IAS Gyan

Daily News Analysis


5th July, 2023 Security

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  • Scientists from Bangladesh and Mauritius embarked onboard India’s research vessel Sagar Nidhi on June 29 to participate in a joint ocean expedition.


  • The event took place under the framework of the Colombo Security Conclave (CSC) between the nations of the Indian Ocean Region (IOR).
  • The expedition will last nearly 35 days. The cruise is conducted by Indian National Centre for Ocean Information Services (INCOIS) under the Ministry of Earth Sciences.
  • The scientists will collaboratively research ocean data to predict and manage changes in the marine environment and variations in ocean parameters.
  • The decision to embark on the expedition was a direct outcome of the maiden CSC Oceanographers and Hydrographers conference held at Goa and Hyderabad in November 2022.

ORV Sagar Nidhi

  • ORV Sagar Nidhi is an ice-strengthened multidisciplinary vessel operated by the National Institute of Ocean Technology, India.
  • It was constructed at Fincantieri, Italy.
  • The 104-metre-long vessel has fully automatic diesel-electric propulsion equipped with dynamic positioning system, azimuth thrusters, and a winch to hoist 60 tonnes from a depth of 6,000 metres.
  • The vessel is capable of carrying out geo-scientific, meteorological and oceanographic research, and is designed with blue-water capability with ranges of up to 10,000 nautical miles (19,000 km) for voyages lasting up to 45 days.
  • She is expected to support research in the Indian and Antarctic Oceans.
  • Sagar Nidhi will be utilized for deep sea mining, launching of ROV's, AUV's, manned and unmanned submersibles and exploration of gas hydrates.

Colombo Security Conclave

  • India has sought to enhance security cooperation with the Indian Ocean island and littoral nations, through a new ‘minilateral’ group called the Colombo Security Conclave (CSC).
  • Held at the National Security Advisor (NSA)-level, the CSC, which brings together India, Sri Lanka, Maldives, and Mauritius, along with Bangladesh and the Seychelles as observers.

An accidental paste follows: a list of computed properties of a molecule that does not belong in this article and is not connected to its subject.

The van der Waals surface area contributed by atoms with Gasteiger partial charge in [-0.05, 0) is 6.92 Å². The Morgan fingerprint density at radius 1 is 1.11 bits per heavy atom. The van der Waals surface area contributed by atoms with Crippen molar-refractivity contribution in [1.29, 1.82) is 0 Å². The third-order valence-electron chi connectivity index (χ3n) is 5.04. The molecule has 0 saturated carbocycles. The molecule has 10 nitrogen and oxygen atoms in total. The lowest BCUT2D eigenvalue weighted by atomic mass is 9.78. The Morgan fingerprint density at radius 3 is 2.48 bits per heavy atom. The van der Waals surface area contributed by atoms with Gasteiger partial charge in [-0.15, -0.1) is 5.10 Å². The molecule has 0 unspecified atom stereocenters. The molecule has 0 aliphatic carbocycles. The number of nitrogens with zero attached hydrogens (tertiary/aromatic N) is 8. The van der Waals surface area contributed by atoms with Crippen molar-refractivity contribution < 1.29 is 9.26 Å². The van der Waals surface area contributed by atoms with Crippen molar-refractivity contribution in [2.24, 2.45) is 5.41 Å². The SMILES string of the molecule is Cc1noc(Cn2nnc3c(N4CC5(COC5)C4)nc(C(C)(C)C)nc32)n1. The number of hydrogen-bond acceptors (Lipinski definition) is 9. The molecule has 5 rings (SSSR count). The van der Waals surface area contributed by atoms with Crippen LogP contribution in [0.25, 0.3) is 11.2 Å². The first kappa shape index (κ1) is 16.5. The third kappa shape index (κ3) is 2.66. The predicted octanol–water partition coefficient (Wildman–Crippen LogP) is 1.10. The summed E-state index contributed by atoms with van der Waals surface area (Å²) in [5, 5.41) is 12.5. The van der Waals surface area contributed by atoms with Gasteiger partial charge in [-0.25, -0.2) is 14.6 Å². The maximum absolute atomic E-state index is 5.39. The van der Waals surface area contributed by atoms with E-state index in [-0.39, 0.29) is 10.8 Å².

• It is now the most active security-focused group operating in the Indian Ocean region.
  • The CSC’s remit includes maritime security, countering terrorism, and cybersecurity. The small group provides an opportunity for India to address its own strategic concerns in the Indian Ocean while providing an opportunity for the island and littoral nations to address their own challenges.

History and Evolution

  • The CSC evolved out of trilateral meetings between NSAs and Deputy NSAs from India, Maldives, and Sri Lanka, starting in
  • Since its revival and re-branding as the CSC in 2020, Mauritius was added as a member of the grouping, with Bangladesh and the Seychelles as observers. A secretariat for the group was established in Colombo in 2021.
  • The group has operationalised practical cooperation under the CSC by hosting regular security-focused exercises.
  • Since July 2021, the CSC’s exercises have included on maritime search and rescue; cybersecurity; coastal security; and investigation of terrorism cases.

Challenges and Solutions

  • The CSC will need to address several key challenges to enhance its impact. First, if the CSC does expand its membership, it should not duplicate the work of the other Indian Ocean region multilateral groups. The effectiveness of the CSC’s limited membership and scope has been demonstrated in the regularity of the CSC’s dialogues at the NSA and Deputy NSA-level, along with security-focused exercises.
  • The CSC countries are all members of the two region-wide Indian Ocean groupings, the Indian Ocean Rim Association (IORA), and the Indian Ocean Naval Symposium (IONS). However, the lack of coordination between the IORA and the IONS has hindered the effective functioning of these institutions. To encourage coordination, the CSC could include the rotating country Chairs of IORA and IONS, as observers.
  • Second, the group will be vulnerable to domestic political changes unless it can better institutionalize itself within the participant’s systems. The CSC should seek to insulate itself from the impact of changes in governments through, for example, establishing working groups at the senior official level.
  • Third, with the CSC subsuming the former India-Sri Lanka-Maldives maritime security dialogue, India does not currently hold a regular and dedicated bilateral maritime security dialogue with any of the other five CSC countries. Therefore, to ensure a focus on shared maritime concerns in the CSC, India could establish bilateral maritime security dialogues with each of the island and littoral nations, to complement the CSC process.

Closing Remarks

  • There is an immense need for cooperation in the IOR given the rising number of security issues and uncertainties.
  • The CSC is more likely to succeed if it maintains a common strategic vision and does not get bogged down on the growing Chinese influence in the region.


Q. There is an immense need for cooperation in the Indian Ocean Region given the rising number of security issues and uncertainties and the Colombo Security Conclave is more likely to succeed if it maintains a common strategic vision and does not get bogged down on the growing Chinese influence in the region. Comment.